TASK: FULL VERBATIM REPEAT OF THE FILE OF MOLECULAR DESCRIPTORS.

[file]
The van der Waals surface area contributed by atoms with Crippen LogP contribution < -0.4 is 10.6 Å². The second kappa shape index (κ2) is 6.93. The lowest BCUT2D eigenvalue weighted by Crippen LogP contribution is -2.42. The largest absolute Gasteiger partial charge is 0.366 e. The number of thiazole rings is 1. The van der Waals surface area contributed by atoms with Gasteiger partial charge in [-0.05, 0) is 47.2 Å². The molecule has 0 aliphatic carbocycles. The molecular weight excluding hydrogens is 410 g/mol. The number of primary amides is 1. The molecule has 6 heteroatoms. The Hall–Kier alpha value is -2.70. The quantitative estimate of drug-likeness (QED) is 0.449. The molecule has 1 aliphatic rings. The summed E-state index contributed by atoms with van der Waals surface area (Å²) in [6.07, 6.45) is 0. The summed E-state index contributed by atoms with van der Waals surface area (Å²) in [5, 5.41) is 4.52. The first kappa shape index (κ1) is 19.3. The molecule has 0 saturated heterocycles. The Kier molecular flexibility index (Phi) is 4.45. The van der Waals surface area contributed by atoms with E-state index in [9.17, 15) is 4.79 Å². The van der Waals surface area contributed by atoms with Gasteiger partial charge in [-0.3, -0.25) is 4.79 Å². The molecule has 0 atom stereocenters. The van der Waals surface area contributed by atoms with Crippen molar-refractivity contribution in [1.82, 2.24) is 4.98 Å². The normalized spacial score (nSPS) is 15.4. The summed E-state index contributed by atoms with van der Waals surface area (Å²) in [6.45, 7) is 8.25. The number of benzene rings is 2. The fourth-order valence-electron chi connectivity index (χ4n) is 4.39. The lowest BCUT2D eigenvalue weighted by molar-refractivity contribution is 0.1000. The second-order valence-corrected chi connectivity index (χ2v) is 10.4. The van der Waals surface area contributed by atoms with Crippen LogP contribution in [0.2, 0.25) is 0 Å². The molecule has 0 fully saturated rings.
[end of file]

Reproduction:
The van der Waals surface area contributed by atoms with Crippen LogP contribution < -0.4 is 10.6 Å². The second kappa shape index (κ2) is 6.93. The lowest BCUT2D eigenvalue weighted by Crippen LogP contribution is -2.42. The largest absolute Gasteiger partial charge is 0.366 e. The number of thiazole rings is 1. The van der Waals surface area contributed by atoms with Gasteiger partial charge in [-0.05, 0) is 47.2 Å². The molecule has 0 aliphatic carbocycles. The molecular weight excluding hydrogens is 410 g/mol. The number of primary amides is 1. The molecule has 6 heteroatoms. The Hall–Kier alpha value is -2.70. The quantitative estimate of drug-likeness (QED) is 0.449. The molecule has 1 aliphatic rings. The summed E-state index contributed by atoms with van der Waals surface area (Å²) in [6.07, 6.45) is 0. The summed E-state index contributed by atoms with van der Waals surface area (Å²) in [5, 5.41) is 4.52. The first kappa shape index (κ1) is 19.3. The molecule has 0 saturated heterocycles. The Kier molecular flexibility index (Phi) is 4.45. The van der Waals surface area contributed by atoms with E-state index in [9.17, 15) is 4.79 Å². The van der Waals surface area contributed by atoms with Gasteiger partial charge in [-0.3, -0.25) is 4.79 Å². The molecule has 0 atom stereocenters. The van der Waals surface area contributed by atoms with Crippen molar-refractivity contribution in [1.82, 2.24) is 4.98 Å². The normalized spacial score (nSPS) is 15.4. The summed E-state index contributed by atoms with van der Waals surface area (Å²) in [6.45, 7) is 8.25. The number of benzene rings is 2. The fourth-order valence-electron chi connectivity index (χ4n) is 4.39. The lowest BCUT2D eigenvalue weighted by molar-refractivity contribution is 0.1000. The second-order valence-corrected chi connectivity index (χ2v) is 10.4. The van der Waals surface area contributed by atoms with Crippen LogP contribution in [0.2, 0.25) is 0 Å². The molecule has 0 fully saturated rings.